So that is number two. That is maintaining your ‘S’ curve, keeping your back straight.
Ok number three is your hand position. Ok, palms up. Have you ever heard this before? If you lift with your palms up, you have more strength than if you lift with your palms facing down. Now you don’t think about this again. This is not how our body works, we do things on auto pilot, that’s normal. We want to find the easiest way to do something, so we just do it without thinking about it. We do it based on how we did it last time and how strong we are and so therefore what’s easiest for us to do. If our legs are weak for example, we will bend over because it is too much effort to semi squat because our legs are weak. So the same thing applies with how we grip, whether we grip with our palms down or our palms up. The other thing that is going to impact on whether we lift with palms up or down is the ergonomics or the design of what it is we are gripping. For example the shopping trolley, something that you should all be able to relate too. If you think about the shopping trolley and the shape of the handle, how do you grip the handle of a shopping trolley? With your palms down, it is obvious isn’t it? Ok, if the handle is a ‘T’ bar handle, the only way you are going to grab that, is with your palms facing down. Now, have you even been in the position where you stack that trolley so chock as full of stuff that you actually end up lowering yourself, bending your knees a little bit to try and control the trolley and placing your hands on the side of the basket so that you are not using that handle anymore. So this is what your body knows, you need to use your body weight, you need to use counter balance and that’s why you have lowered yourself and your palms want to face in a neutral position rather than facing down. So why would your palms want to do that? Well, when your palms are facing down and you grip strongly either to use a strong push or pull force, like in the example of pushing the shopping trolley that’s become full or to lift, then you are actually going to recruit your shoulder muscles and your neck muscles, which eventually can make you sore. However, if your palms are facing in the neutral position or with palms up, the first thing you will notice is to be able to do the task this way you actually have to bend your elbows and angle them in towards your waist. So this gets you closer to the task, plus you change the muscle group you are going to use to bi-ceps, which is a stronger group and then the added bonus to all of that, is that when you use your bi-cep muscles, you automatically contract your abdominal muscles. So you are supporting your back, you’re closer to the task and you are using a stronger muscle group. So all of those things are going to make pushing, pulling and lifting easier, just by changing your hand position.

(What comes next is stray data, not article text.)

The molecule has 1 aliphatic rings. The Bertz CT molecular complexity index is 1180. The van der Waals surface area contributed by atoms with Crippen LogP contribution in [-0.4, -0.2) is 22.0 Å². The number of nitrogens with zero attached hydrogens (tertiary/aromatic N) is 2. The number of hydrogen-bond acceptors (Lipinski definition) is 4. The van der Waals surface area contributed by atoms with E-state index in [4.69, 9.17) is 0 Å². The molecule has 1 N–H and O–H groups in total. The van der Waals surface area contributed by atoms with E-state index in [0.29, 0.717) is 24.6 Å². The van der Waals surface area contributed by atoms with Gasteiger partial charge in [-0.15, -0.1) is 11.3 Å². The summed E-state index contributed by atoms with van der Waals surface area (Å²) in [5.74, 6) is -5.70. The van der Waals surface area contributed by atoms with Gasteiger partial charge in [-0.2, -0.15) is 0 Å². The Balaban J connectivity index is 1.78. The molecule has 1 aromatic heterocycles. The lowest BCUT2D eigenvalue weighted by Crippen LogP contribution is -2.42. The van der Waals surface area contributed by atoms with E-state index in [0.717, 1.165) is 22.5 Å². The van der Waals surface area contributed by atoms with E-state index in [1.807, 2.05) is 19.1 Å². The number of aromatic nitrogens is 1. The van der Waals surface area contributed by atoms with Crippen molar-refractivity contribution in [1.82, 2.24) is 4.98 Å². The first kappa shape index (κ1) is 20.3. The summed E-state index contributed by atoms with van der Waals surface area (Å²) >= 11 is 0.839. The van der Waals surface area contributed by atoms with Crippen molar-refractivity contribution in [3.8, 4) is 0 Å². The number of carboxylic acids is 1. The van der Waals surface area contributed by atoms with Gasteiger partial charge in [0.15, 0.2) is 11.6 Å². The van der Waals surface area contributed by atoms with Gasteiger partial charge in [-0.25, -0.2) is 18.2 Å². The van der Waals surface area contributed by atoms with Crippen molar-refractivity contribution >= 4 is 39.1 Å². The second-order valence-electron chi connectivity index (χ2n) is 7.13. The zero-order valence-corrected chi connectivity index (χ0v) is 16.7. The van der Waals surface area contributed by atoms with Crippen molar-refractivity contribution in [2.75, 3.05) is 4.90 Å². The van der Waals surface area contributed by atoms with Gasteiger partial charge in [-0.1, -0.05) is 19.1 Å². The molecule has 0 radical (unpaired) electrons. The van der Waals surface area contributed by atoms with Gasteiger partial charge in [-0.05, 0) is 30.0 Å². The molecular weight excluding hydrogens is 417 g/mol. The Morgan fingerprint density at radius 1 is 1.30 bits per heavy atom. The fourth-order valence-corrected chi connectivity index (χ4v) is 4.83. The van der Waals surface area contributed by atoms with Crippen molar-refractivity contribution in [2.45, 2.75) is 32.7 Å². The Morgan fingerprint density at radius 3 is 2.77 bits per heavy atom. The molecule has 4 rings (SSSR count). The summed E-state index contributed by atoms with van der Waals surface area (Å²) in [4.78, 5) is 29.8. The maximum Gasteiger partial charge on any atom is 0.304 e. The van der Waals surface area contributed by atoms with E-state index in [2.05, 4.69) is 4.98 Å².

So palms facing up towards the sky or palms facing each other, or in other words a neutral position, is always better than palms down if you can help it. Now having said that, don’t try and push a ‘T’ bar handle and grip it with your palms facing up. That would be ridiculous and very uncomfortable. So if you can’t modify the handle and you have to grab it with your palms facing down and there is no other comfortable way to grab the handle, that’s the way you will need to grab it. Sometimes if the handle isn’t too wide and the edges are smooth and comfortable you can actually hold onto the edges of the handle with your palm facing in and this will make it more comfortable.
So there you have it, very, very simple principles that you can apply and the reason I give principles rather than do this, do that is because we are all different and every situation is different. So there is no point in me saying ‘put your foot here and put your hand there’ because you need to adapt to suit the circumstances and to suit your own body type. Some people have sore knees for example and so doing low work and getting into squatting and kneeling just isn’t going to work. So you need to work out what you are capable of and if you are not capable of doing something safely, then you need to do something about that as well. It maybe your conditioning or it might be previous injuries that you have had. But you need to make sure you are doing the right kind of work that your body type can cope with. So make sure that you can apply these principles. You may need to make changes to the work station set up or you may need to make changes to the way you are doing it or you might need to get some exercises included into your daily routine so that you have a better posture and you can actually do it safely and you are strong enough to do it safely and sustain that safe method.
So I hope you have enjoyed the session today and I hope even more that you start to use it and take action.
Thank you so much for reading. If you would like any further information regarding manual handling, risk assessments, anything associated with keeping yourself healthy and avoiding injury, please do not hesitate to contact me. You can catch me on my website http://www.safeworkpractice.com.au.
Cheerio and have a great day!